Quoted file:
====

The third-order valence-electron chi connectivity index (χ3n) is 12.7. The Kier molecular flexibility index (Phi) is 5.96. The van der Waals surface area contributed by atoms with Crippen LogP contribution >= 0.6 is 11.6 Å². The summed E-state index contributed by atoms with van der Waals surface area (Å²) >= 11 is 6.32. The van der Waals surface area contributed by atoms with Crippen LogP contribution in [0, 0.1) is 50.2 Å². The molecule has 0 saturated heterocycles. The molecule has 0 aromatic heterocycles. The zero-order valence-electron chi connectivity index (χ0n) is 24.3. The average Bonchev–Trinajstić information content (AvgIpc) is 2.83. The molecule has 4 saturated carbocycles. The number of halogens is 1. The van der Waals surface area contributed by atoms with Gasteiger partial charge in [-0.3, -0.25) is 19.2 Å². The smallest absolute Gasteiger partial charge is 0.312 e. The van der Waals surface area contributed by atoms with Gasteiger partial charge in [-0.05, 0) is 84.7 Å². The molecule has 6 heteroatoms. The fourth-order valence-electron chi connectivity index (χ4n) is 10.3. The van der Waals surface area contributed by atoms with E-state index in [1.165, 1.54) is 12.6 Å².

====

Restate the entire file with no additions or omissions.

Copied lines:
The third-order valence-electron chi connectivity index (χ3n) is 12.7. The Kier molecular flexibility index (Phi) is 5.96. The van der Waals surface area contributed by atoms with Crippen LogP contribution >= 0.6 is 11.6 Å². The summed E-state index contributed by atoms with van der Waals surface area (Å²) >= 11 is 6.32. The van der Waals surface area contributed by atoms with Crippen LogP contribution in [0, 0.1) is 50.2 Å². The molecule has 0 saturated heterocycles. The molecule has 0 aromatic heterocycles. The zero-order valence-electron chi connectivity index (χ0n) is 24.3. The average Bonchev–Trinajstić information content (AvgIpc) is 2.83. The molecule has 4 saturated carbocycles. The number of halogens is 1. The van der Waals surface area contributed by atoms with Gasteiger partial charge in [-0.3, -0.25) is 19.2 Å². The smallest absolute Gasteiger partial charge is 0.312 e. The van der Waals surface area contributed by atoms with Gasteiger partial charge in [-0.05, 0) is 84.7 Å². The molecule has 6 heteroatoms. The fourth-order valence-electron chi connectivity index (χ4n) is 10.3. The van der Waals surface area contributed by atoms with E-state index in [1.165, 1.54) is 12.6 Å².